Features 24 bit remastering and comes with a mini-description. Leo Wright's Atlantic debut, Blues Shout, effectively summarizes his career as a sideman, embracing the expressionist sensibilities of longtime boss Dizzy Gillespie as well as the Latin inspirations of longtime bandmate Lalo Schifrin to create a fiercely modern and uncommonly impassioned sound all its own. Joined by pianist Junior Mance, trumpeter Richard Williams, bassist Art Davis, and drummer Charlie Persip, Wright divides his attention between his signature alto sax and flute, delivering a series of thoughtful and lyrical solos that positively radiate energy. The blues referenced in the title are more a feeling than a sound, underscoring the emotional intensity that bristles below the surface of every note.
Features 24 bit remastering and comes with a mini-description. Playing in the traditional idiom of the lounge setting (Wright on alto sax and flute, Kenny Burrell on guitar, Gloria Coleman on organ, and Frankie Dunlap on drums) could be fairly boring and pat, not to mention little more than background for some prime rib and a bottle of Blue Nun. Wright steers his group away from that with balance, control and unmatched intuition from all his players.
Features 24 bit remastering and comes with a mini-description. When Ray Charles' musical director has the words "blues" and "soul" in large type on the covers of his own releases, there's a strong chance that's what the listener will find inside. The Mr. Blues set from 1968 is Crawford and a small horn section playing rocking blues riffs with a crack rhythm section. Instrumental R&B doesn't get much hipper. Crawford's tough but lyrical sound – informed by a bebopper's command and facility – is tailor-made for this blues-charged music. Highlights include the title track, a cool, finger-popping "Route 66," a sleazy, churning "Lonely Avenue," and a couple of no-nonsense Crawford originals. A middle-of-the road "On a Clear Day (You Can See Forever)" is the only departure from the set's satisfyingly gritty feel.
Features 24 bit remastering and comes with a mini-description. I have almost everything available by Mingus and had passed on this because I didn't think I needed yet more versions of some of his classics by what seems like an unlikely crew in tow. How wrong I was!!!! Mingus is apparently playing with a mic on his bass and you can easily hear what a monster he is, how sublime he can be, and it is totally thrilling. Coryell and Catherine have their flurry of notes thing going but it does not come off as showing off or dull fusion riffing. They - and the rest of the band- sound as if they were meant to be, really listening and bringing something wonderfully new to Mingus music.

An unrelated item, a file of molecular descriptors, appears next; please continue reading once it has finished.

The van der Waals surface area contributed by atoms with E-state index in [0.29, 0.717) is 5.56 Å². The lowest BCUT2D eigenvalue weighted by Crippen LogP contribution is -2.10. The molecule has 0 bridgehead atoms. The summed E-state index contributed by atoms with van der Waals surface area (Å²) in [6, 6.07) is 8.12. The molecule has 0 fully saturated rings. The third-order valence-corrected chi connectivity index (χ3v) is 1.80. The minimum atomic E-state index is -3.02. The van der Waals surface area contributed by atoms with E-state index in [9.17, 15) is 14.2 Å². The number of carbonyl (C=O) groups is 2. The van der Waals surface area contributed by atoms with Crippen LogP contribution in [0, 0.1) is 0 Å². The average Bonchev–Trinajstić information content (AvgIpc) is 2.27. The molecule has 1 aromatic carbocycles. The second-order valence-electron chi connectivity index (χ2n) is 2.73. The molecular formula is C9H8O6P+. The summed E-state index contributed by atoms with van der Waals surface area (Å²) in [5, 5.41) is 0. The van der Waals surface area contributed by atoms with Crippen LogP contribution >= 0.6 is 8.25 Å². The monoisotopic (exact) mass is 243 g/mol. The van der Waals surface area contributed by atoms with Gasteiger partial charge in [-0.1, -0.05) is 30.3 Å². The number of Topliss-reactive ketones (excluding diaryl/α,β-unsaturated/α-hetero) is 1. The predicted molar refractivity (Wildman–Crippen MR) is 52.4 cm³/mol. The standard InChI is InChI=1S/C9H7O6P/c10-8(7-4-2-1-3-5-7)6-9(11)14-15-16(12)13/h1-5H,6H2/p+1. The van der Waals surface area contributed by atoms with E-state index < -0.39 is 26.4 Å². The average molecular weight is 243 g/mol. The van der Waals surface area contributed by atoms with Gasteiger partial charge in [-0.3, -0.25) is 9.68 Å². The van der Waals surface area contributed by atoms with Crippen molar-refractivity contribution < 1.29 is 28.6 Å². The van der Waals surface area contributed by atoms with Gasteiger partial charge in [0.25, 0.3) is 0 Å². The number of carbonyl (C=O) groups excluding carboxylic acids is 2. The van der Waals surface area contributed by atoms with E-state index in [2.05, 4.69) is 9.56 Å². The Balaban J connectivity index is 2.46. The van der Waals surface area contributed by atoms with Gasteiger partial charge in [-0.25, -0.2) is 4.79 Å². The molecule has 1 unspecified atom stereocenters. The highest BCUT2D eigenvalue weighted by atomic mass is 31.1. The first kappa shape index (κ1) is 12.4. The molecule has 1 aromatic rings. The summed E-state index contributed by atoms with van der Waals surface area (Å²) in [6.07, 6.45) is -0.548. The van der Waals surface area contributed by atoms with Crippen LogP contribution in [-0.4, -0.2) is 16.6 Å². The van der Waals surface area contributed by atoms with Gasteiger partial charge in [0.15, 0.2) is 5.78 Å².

Features 24 bit remastering and comes with a mini-description. An amazing record, from an amazing player – the mighty Rufus Harley, heard here on tenor, flute, and soprano sax – as well as bagpipes, his "trademark" instrument! Don't be put off by the bagpipes, though, because Harley plays in a righteous soul jazz groove, and uses the instrument more like a Coltrane-ish reed soloing vehicle, with sheets of hard blown sound, than he does as a corny Scottish sounding one.
Features 24 bit digital remastering. Comes with a mini description. Ballads & Blues is an album by American jazz vibraphonist Milt Jackson featuring performances recorded in 1956 and released on the Atlantic label. The unassuming title of this compilation understates the fact that Milt Jackson is a master of ballad and blues forms, and an inspired collaborator when working flautists.
Features 24 bit digital remastering. Comes with a description. his 1966 date by Duke Pearson with an octet was originally issued by Atlantic. Reissued by Collectables, this is Pearson in full soul-jazz mode, driven deeply by the blues, with an all-star band (not all members play on all tunes): drummer Mickey Roker; Harold Vick on soprano; James Spaulding on flute and alto; bassist Bob Cranshaw; trumpeter Johnny Coles; tenor George Coleman; guitarist Gene Bertoncini; and Pearson on piano and celeste.
Features 24 bit digital remastering. Comes with a description. On this interesting LP, Four Brothers Sound refers to the four overdubbed tenor saxes Giuffre uses throughout the session. The effect is similar to that achieved by Bill Evans on his similar effort, Conversations With Myself. The chief differences between the two might be this: where Evans layered wholly different improvisational lines to the same changes, Giuffre generally sticks to ensemble work. Also, Evans was the only performer on his set, while pianist Bob Brookmeyer and guitarist Jim Hall join Giuffre on several cuts.
Features 24 bit digital remastering. Comes with a description. Originally released on Atlantic in 1957, the short-lived bop quintet les Jazz Modes performed excerpts from Frank Loesser's third Broadway musical The Most Happy Fella. This tasteful date features Julius Watkins on French horn (and pre-Thelonious Monk) and tenor saxophonist Charlie Rouse, accompanied by pianist Gildo Mahones, bassist, Martin Rivera, drummer Ron Jefferson, and, for this date only, vocalist Eileen Gilbert was added on "My Heart Is So Full of You."
Features 24 bit digital remastering. Comes with a description. A firey stormer from the great Slide Hampton! The album's one of his few early sides for Atlantic – and like the others, it's a groundbreaking batch of larger group material, with slide out front on trombone, and the rest of the ensemble vamping along like a tight Blue Note combo. Players are excellent – and include George Coleman on tenor, Horace Parlan on piano, Hobart Dotson on trumpet, and Ray Barretto on drums – and Slide makes them come together so tightly, you'd think they were working together every night of the week! Titles include "The Barbarians", "Strollin", "The Jazz Twist", "Red Top", "Slide Slid", and "Day In Day Out".